• the footnote finished mid sentnce - we can guess the missing words but as a set of terms it isn't a good idea to leave it open to people's interpretation so there's a legal risk as well as looking unprofessional
  • unsuitable terms - 'piece your glasses together' sounds like doing a jigsaw or a repair job which is not what I want in a new pair of glassess. 'Design your own glasses' or 'mix and match arms and frames' would do better without negative sub messages. Surely there are not that mamy aspects to a pair of glasses that could be chosen anyway (frames and arms are all I can think of)?
  • not using language that is easy to read and relate to - how often do you talk about 'modularity'? Keep thigns simple rather than trying to sound modern or intellectual as it often backfires and looks silly and pretty much always makes your message harder to read. "And as {brand} comes in modules...' may be longer but it is simpler. LIkewise, 'This offer can't be used with any other' is simpler yet gives the same message 'in conjunction with'.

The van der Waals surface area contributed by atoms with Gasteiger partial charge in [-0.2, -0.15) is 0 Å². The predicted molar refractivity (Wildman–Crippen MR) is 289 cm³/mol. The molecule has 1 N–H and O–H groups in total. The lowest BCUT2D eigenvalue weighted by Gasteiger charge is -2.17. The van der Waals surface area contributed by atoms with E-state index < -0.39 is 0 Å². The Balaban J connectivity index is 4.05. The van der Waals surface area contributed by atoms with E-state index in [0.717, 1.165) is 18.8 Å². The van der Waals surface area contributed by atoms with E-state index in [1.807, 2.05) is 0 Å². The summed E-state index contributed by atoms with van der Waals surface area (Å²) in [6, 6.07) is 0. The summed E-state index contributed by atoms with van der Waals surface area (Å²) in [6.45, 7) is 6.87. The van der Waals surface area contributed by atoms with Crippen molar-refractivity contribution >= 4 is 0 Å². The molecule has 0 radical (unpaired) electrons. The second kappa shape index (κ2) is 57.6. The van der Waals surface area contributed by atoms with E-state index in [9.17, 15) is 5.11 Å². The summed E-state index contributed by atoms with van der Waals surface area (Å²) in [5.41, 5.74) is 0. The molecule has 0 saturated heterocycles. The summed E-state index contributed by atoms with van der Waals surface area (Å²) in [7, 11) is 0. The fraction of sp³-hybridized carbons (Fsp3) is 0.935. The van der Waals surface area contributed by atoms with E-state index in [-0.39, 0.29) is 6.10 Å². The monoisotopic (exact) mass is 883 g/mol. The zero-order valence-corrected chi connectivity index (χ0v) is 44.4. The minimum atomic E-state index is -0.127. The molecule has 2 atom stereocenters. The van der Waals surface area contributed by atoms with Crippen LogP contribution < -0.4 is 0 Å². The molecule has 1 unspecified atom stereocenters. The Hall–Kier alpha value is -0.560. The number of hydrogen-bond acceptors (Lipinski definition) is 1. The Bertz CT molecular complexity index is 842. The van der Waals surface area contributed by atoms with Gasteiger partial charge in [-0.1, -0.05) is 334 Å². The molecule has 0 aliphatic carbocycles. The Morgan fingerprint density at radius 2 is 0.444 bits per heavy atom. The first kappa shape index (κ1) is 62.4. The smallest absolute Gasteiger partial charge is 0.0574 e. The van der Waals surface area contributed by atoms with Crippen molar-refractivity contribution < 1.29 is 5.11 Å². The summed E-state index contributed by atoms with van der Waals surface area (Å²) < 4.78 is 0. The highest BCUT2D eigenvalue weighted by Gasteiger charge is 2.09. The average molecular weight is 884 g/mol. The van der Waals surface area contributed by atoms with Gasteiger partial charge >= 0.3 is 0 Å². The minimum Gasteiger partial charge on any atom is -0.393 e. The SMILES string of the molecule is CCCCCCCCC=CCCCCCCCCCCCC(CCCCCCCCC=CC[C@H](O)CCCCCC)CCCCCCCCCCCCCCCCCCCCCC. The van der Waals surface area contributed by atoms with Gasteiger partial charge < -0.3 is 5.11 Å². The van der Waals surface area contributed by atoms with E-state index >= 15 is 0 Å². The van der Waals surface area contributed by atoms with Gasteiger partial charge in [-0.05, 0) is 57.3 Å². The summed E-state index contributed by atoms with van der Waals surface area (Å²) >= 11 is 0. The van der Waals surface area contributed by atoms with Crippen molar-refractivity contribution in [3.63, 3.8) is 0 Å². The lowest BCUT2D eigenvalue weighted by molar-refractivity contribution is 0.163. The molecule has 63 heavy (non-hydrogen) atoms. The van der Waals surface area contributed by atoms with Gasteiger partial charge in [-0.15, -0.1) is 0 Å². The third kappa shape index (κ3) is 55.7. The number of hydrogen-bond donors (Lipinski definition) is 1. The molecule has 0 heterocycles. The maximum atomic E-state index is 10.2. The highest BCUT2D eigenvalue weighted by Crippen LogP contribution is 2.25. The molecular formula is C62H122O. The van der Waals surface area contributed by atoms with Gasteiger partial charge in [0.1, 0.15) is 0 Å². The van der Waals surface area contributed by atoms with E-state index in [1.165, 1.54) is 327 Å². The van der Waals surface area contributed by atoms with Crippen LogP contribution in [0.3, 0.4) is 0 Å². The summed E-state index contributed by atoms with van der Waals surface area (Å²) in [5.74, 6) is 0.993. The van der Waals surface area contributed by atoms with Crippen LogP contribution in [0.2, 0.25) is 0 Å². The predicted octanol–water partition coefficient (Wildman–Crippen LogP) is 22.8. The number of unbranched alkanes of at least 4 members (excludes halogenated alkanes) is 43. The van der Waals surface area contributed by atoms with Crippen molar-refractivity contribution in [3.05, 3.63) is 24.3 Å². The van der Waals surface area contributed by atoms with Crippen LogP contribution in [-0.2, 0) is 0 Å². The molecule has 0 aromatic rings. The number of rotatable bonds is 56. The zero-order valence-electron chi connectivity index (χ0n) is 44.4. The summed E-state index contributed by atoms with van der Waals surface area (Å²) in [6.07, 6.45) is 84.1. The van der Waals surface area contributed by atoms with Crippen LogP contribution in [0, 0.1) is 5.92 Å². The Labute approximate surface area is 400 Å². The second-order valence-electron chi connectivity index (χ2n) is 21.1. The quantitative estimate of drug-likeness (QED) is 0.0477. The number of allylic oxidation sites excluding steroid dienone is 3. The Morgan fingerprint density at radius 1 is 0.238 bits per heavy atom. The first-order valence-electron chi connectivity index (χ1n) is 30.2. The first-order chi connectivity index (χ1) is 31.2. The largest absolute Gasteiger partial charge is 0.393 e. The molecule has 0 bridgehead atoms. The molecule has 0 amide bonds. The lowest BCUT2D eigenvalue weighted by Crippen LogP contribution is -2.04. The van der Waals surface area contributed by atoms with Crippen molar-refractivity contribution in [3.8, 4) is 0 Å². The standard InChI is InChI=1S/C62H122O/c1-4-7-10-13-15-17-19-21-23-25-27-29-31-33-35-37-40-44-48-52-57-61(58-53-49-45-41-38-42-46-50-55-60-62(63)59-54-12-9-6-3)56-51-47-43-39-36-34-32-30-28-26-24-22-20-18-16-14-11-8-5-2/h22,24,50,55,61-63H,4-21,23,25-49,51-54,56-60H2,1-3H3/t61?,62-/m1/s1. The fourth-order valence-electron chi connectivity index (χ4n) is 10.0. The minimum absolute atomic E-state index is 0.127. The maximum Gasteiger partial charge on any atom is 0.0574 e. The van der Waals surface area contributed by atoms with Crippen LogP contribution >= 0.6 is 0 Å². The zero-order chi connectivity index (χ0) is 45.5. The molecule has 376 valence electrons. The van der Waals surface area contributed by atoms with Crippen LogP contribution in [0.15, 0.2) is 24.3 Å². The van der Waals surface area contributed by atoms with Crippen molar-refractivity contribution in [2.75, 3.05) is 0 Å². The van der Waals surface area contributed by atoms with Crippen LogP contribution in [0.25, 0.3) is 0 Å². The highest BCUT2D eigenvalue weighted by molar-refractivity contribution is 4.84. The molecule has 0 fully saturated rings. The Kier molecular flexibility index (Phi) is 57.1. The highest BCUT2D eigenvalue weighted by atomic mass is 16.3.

• lack of clarity in phrasing - 'according to your liking' is complicated, awkward and doesn't read (silently or out loud) easily. Alternatives include 'as you like',' to suit your taste', 'according to your preferences' (although this is long and pompous!) and 'however you like'.

An improved version would be: (without changing the apparent intent or style)

We've missed you!
...as a valued customer, we don't want you to miss out...
{brand} glasses have the world's lightest frames^ and are very comfortable to wear.
{brand} glasses come as individual parts so you can mix and match to make glasses that you like.
Make the most of your optical extras cover
...
*... This offer can't be used with any other offers. ^ Based on {relevant data}.


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2011, Tash Hughes